Late last week, the league delivered to the players union a 67-page health and safety proposal, which detailed specific COVID-19 protocols for an MLB season in 2020, including (1) testing procedures, (2) Spring Training plans, (3) facility protocols, (4) on-field operations, and (5) travel, among other things. In some cases, I found the proposal strong and forward-thinking, in others I felt it came up short. Either way, the document will act as the foundation for whatever common ground/agreement these two sides do finally find, before moving onto the even more challenging issue of money.
But do you recognize the problem there?
We (the greater baseball community) have focused so intently on the financial battle to come that we’ve taken for granted the union’s actual position on the health measures proposed by the league. Are they … actually on board with the protocols? And are they actually on the same page with each other?
As you can imagine, the players have their concerns, and those concerns go in a variety of directions.
For example, Cardinals shortstop Paul DeJong recently addressed the proposal with Bob Nightengale at USA Today, and I think he offers an interesting perspective: “I think it’s a great protocol with everyone getting tested every day. But once we get past that, and into the season, I think things should get back to normal. I just feel like if we pass the exam and the daily testing, we should act freely in the clubhouse and on the field, and have fun.”
In other words, DeJong is all about the testing protocols as a prophylactic, but not necessarily all about being too aggressive on the rules once you’re past that point.
Note: The proposal specifically does NOT call for daily testing. There will be daily non-testing screenings, including temperature checks, contact tracing, symptom discussions and more, but actual COVID-19 tests will not occur daily … “Multiple times per week” is the language we’ve seen so far.
Assuming DeJong understands that testing distinction and just sort of misspoke on the particulars, I’m surprised that he was thinking about even fewer restrictions, even if I can understand it: “You can’t change having guys holding runners on first base. How about the catcher and the umpire and the batter all together at the plate? You can’t high-five? And I can’t even think about no sunflower seeds. That’s such a minimal risk.”
DeJong went on to explain that although he knows that every single protocol proposed is meant to protect him, he still considers some to be “unsustainable.” Many players are no doubt willing to sacrifice superfluous personal freedoms (like eating seeds, spitting, high fives, in-game huddles, etc.) for the greater good of player health, if it’s deemed a good, medically-informed idea.
The question is whether you’d have disagreements among the players about what protocols are necessary, what protocols are too “unsustainable” to actually deploy, etc. Because of any of this is going to work, you have to have buy-in from the players. That means that not only are they the ones who have to actually live the protocols day to day and game to game, but they also have to believe that they’re going to work.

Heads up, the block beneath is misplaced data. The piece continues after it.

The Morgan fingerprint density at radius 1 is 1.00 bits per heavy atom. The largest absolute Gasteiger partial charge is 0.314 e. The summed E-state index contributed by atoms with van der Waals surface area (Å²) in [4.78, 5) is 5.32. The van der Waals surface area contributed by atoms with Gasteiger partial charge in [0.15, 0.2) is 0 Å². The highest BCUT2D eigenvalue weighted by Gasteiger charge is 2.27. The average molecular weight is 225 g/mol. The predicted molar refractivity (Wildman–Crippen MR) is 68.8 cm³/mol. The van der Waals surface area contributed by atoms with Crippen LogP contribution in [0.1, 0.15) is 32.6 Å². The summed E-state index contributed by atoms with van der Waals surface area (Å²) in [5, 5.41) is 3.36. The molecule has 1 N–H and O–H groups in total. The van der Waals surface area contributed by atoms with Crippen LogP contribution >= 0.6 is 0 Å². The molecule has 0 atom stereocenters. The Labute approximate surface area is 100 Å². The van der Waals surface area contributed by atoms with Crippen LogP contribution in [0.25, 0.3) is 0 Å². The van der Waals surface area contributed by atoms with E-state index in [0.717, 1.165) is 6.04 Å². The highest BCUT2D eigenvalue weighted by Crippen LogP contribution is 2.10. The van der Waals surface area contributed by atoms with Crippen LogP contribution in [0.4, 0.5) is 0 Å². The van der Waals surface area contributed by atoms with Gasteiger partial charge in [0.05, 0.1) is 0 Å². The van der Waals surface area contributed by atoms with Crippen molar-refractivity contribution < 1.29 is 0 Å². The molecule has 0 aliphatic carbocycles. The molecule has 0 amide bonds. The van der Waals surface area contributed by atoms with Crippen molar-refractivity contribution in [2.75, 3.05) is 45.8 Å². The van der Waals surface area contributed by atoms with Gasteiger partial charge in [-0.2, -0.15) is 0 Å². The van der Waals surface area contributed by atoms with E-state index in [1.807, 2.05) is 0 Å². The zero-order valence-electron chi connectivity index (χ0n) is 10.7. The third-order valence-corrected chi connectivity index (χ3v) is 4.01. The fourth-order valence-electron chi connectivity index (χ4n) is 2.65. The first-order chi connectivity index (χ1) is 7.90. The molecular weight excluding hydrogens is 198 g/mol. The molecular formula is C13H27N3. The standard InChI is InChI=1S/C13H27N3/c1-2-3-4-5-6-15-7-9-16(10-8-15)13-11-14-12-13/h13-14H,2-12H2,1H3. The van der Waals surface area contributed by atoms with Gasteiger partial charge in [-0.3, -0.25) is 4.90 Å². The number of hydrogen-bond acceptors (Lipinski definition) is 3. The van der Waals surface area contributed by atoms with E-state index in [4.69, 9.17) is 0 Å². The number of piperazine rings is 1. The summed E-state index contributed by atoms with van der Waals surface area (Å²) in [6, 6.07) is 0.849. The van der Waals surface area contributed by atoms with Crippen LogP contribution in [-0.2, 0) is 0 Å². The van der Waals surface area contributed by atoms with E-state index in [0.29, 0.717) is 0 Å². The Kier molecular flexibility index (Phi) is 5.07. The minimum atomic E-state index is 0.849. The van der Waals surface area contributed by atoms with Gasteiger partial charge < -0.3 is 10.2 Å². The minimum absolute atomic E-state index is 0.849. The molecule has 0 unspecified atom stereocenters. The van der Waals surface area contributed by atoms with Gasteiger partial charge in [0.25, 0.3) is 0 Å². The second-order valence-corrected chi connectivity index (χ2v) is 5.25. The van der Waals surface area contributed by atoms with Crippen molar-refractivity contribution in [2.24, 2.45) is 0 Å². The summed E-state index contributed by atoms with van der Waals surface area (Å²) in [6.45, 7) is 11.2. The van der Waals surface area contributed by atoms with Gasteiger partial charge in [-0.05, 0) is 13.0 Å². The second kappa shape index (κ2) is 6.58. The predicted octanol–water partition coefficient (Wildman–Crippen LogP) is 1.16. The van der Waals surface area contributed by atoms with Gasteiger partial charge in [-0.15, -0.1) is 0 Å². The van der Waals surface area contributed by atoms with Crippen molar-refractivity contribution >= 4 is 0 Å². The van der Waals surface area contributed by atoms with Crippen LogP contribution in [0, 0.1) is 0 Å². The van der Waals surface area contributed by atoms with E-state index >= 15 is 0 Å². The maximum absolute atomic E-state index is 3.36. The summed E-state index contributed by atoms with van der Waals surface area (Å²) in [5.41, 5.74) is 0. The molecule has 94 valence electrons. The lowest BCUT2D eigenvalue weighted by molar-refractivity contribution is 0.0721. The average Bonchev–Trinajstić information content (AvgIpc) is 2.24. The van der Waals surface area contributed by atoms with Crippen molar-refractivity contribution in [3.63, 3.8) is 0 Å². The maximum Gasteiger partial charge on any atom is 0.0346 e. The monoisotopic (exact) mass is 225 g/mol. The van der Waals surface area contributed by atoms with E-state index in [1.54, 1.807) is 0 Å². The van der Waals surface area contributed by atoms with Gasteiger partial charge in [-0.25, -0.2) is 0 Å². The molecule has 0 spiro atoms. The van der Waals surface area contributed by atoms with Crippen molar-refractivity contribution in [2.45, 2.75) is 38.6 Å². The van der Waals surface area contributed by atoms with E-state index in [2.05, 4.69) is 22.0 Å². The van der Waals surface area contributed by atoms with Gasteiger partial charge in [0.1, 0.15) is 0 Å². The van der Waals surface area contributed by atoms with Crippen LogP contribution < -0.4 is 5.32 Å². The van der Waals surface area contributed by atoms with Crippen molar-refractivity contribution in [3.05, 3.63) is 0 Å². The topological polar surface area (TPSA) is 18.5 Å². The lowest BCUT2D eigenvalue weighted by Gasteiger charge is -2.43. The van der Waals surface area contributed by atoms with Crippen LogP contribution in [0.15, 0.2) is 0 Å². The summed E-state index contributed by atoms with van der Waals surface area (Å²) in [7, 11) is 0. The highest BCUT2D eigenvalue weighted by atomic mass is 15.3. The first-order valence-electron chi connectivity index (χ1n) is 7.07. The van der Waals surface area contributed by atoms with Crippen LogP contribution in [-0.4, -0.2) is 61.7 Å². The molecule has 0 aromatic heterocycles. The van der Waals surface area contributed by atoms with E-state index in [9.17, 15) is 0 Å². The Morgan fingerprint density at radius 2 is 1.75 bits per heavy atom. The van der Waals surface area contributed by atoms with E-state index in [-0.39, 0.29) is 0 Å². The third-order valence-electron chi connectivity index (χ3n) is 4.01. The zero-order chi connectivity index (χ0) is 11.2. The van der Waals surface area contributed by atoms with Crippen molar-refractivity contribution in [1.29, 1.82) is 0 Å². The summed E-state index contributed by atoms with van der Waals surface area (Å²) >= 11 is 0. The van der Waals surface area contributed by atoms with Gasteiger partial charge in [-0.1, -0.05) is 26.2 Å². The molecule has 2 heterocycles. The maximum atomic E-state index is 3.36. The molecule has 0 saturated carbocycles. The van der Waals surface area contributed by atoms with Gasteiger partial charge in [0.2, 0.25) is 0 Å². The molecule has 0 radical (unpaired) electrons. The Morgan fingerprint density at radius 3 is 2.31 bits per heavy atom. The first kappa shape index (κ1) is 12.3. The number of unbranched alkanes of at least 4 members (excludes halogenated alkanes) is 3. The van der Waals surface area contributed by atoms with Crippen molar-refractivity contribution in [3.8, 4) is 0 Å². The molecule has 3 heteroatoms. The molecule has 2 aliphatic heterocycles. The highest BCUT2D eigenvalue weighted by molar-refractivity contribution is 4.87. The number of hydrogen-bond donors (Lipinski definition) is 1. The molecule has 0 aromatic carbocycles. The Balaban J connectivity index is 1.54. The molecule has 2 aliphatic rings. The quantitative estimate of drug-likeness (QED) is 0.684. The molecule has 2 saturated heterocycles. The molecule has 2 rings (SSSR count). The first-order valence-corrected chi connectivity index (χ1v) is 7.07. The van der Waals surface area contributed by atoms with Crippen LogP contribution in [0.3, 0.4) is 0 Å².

For example, while Tommy La Stella was recently hopeful for a return, he also wants to make sure baseball is “smart about it and not pushing to get back on the field to make money at the expense of our safety.” He told ESPN : “It’s not the corporate heads who are in comprised positions, it’s going to be the producers.”
Mike Trout, who’s expecting the birth of his first child, expressed his concerns about potentially missing that once-in-a-lifetime moment. Or rather, he does not intend to miss it, and so any proposal that wants his signature is going to require language about that being possible. Moreover, Trout told ESPN that he doesn’t see the players playing without daily testing.
Other players, like Max Scherzer, are primarily worried about other non-player personnel: “[Coaches and athletic trainers] are constantly working with every single player on the team, and understanding how infectious this disease is, that’s where you worry that you could be putting somebody in harm’s way,” he said.
And, of course, there are the high risk players we’ve discussed before, like Carlos Carrasco, who has a great deal of concerns, not only for his immediate health, but the longterm stability of his family if anything were to happen to him (ESPN): “I just want to be a good dad, and I want to take care of my family,” he said. “I have to do it. I know some people told me, ‘You have to take care of yourself because you have these [things].’ But at the same time, I’m a father, a son, a friend, a brother. So I have to do everything for my family.”
Needless to say, the union has its concerns on health and safety, and they are wide-ranging and complicated, and maybe not always in lock-step with one another. This will be another part of this story to follow closely in the coming weeks.
Brett Taylor contributed to this post.